May 5, 2021 Reading Time: 4 minutes

I’m told that during Nixon’s New Economic Policy (NEP) price control regime, which a few years ago public policy scholars exposed as a cynical bid for Tricky Dick’s re-election in 1972, the nightly news regularly reported on new price controls, moved on to other news, and then at the bottom of the hour scrolled through “strange” shortages that anyone with a modicum of understanding of microeconomics immediately knew were caused by the price caps announced at the top of the hour.

Like lockdowns in April 2020, Nixon’s NEP, though an egregious extension of presidential power, proved popular because many Americans feared that rapidly rising prices would outstrip their wages, pinching their consumption. Pundits claimed that inflation, like Covid, was “new” to America (it wasn’t, but it was new to policymakers devoid of historical grounding) and yet scary (queue Weimar), that it would spread like a plague throughout the economy, and kill grandma (and other people on fixed incomes), so the “only thing” that could be done was to implement a lockdown on prices, which, incidentally lasted over two full years (late 1971 into 1974).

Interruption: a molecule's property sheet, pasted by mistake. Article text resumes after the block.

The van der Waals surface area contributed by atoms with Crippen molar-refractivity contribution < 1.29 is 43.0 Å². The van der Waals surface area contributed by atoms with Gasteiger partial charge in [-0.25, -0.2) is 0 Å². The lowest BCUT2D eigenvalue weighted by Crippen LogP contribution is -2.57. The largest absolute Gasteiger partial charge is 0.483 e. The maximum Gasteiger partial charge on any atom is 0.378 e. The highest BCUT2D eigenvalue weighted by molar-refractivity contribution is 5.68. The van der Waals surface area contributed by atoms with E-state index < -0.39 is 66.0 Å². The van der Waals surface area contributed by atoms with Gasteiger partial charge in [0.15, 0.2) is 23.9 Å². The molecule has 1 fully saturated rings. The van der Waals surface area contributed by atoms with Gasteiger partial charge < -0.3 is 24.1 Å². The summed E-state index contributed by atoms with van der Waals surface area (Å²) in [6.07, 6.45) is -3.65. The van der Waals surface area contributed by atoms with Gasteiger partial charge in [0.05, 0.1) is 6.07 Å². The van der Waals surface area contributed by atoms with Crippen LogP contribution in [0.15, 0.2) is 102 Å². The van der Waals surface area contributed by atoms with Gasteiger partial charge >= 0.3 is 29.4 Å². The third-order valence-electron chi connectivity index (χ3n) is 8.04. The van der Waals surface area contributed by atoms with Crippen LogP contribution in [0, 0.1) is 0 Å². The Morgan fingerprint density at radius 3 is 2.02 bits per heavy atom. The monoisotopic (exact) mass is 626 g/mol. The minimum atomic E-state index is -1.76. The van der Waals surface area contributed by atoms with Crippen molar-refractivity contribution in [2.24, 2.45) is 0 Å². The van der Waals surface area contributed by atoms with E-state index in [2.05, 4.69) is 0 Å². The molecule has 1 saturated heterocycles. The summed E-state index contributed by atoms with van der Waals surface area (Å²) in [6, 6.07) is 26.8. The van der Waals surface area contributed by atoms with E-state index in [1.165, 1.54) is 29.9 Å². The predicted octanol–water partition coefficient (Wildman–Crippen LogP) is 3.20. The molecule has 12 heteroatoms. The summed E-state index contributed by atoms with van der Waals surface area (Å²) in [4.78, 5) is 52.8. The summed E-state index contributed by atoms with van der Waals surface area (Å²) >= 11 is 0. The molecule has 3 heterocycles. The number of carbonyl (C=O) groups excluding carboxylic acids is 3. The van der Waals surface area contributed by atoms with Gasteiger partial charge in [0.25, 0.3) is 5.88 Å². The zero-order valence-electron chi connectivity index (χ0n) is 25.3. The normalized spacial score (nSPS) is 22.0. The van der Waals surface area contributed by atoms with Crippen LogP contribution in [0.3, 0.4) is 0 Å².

Due to public support, the price controls, like mandatory masking, were fairly binding, as they had been when implemented during World War II just thirty years before. That caused marginal producers to shut down and prime producers to cut back production, resulting in excess demand at the legal price, i.e., shortages (quantity demanded > quantity supplied).

If the price controls had not been implemented or were not binding, higher prices soon would have induced more production, allowing markets again to “clear” (quantity supplied = quantity demanded) and companies to compete on quality-adjusted price as usual. But with prices capped and inflation expectations still strong, business investment (in machinery, inventory, etc.) sawtoothed, then dropped as stagflation (high unemployment and inflation) ensued. So much for central planning.

net domestic investment: private domestic business

Today, America is again facing so-called “shortages” in lumber and computer chips, and potentially tires and apparently much else besides. Without price controls in place (yet), this has manifested simply as higher prices. Markets still clear on price, albeit higher ones than many expected. But the policymakers trying to increase inflation are pleased.

In normal times, entrepreneurs would see higher prices and say, “Hey, let’s cut down some trees or build a chip or tire plant and make some hay while the sun shines” depending on their aptitude, location, etc. Rampant regulation mutes but doesn’t kill this natural response to higher prices (try cutting down a tree in Massachusetts unless you already know to navigate the forest of forestry regulation, which starts here) but of course higher prices will eventually overcome even zero price caps, i.e., outright bans. Massachusetts banned flavored cigarettes, including menthols, for example, but Bay Staters still smoke ‘em; the sin taxes just go to adjacent states (and of course the environment suffers from the unnecessary driving).